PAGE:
Glioblastoma (GBM) surrounds itself with an immunosuppressive tumor microenvironment (TME) enriched for tumor-supportive microglia (MG), tumor-associated macrophages (TAM) and myeloid-derived suppressor cells (MDSC) but lacking in T cells and functional antigen-presenting cells (APC). Beyond these well-described obstacles, T cells targeting GBM also face unique challenges both in trafficking from the cervical nodes to sites of malignancy and in overcoming immunosuppressive signals within the TME. We refer the dense web of immunosuppressive GBM myeloid stroma composed of TAM, MDSC and MG collectively as glioma-associated myeloid cells (GAM). In patients, GBM has proven refractory to most immunotherapies including T cell checkpoint blockade. Although ultimately a failure of anti-GBM T cell immunity, our findings suggest that the immune suppressive, tumor-supportive phenotypic programming of the GAM compartment acts as the key driver of GBM immune privilege. GAMs suppress anti-tumor immunity through diverse mechanisms including nutrient consumption (e.g., Arg1, IDO), immune checkpoint ligand expression (e.g., PD-L1, VISTA), and secretion of angiogenic, immune suppressive growth factors (e.g., VEGF, PDGF). Equally crippling to tumor immunity is the absence of innate immune activation in this compartment which results in a lack of tumor antigen cross-presentation (Signal 1), co-stimulatory molecule expression (Signal 2), and inflammatory cytokine production (Signal 3). We have now shown that by activating the innate immune sensor pathway known as the Stimulator of Interferon Genes (STING), it is possible to restore pro-inflammatory, immune-supportive programming to GAMs. This approach appears to have remarkable therapeutic benefit against both murine and canine glioblastoma tumors.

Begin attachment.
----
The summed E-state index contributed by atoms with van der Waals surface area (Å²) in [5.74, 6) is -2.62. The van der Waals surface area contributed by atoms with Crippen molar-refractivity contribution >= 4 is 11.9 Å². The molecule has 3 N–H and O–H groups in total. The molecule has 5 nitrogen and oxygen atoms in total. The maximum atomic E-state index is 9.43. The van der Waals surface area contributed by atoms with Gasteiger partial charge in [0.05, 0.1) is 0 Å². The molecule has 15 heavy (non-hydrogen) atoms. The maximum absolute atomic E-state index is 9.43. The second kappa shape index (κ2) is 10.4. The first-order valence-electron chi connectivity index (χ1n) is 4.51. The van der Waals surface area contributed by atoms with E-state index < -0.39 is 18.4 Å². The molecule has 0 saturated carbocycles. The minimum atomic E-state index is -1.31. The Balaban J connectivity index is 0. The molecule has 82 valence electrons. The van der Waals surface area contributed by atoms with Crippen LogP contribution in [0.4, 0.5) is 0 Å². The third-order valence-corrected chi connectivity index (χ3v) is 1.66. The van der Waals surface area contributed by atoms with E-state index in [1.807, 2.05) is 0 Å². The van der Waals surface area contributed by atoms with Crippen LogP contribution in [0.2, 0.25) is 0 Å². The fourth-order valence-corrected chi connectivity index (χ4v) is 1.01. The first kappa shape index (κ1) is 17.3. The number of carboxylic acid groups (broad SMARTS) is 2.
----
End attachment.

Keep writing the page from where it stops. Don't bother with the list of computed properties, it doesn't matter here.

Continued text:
Dr. Curran received a Ph.D. in Immunology from Stanford University where he was awarded the McDevitt prize for the best graduate thesis in his year. Dr. Curran was the first recipient of the prestigious American Cancer Society Levy Fellowship to fund his post-doctoral studies in the lab of Dr. James P. Allison. While pursuing his postdoctoral studies at Memorial Sloan-Kettering Cancer Center, Dr. Curran published several influential manuscripts describing how T cell co-stimulatory pathways could be modulated in tandem to mediate immunologic rejection of melanomas in mice. Dr. Curran was the first to describe how combination blockade of the T cell co-inhibitory receptors CTLA-4 and PD-1 promoted the rejection of a majority of murine melanomas – a combination that remains the most effective FDA-approved immunotherapy. At the MD Anderson Cancer Center, Dr. Curran is an Associate Professor of Immunology and his Lab seeks to discover the underlying mechanisms of immune resistance in the “coldest” tumors, pancreatic and prostate adenocarcinoma and glioblastoma, so that rational therapeutic interventions can be developed to restore T cell infiltration and sensitivity to T cell checkpoint blockade. This research focuses on normalization of tumor oxygen metabolism to increase T cell metabolic fitness, activation of innate pro-inflammatory immune sensors capable of re-programming tumor myeloid stroma, and on discovery of novel immune checkpoint antibodies capable of depleting stromal elements responsible for T cell exclusion and function suppression.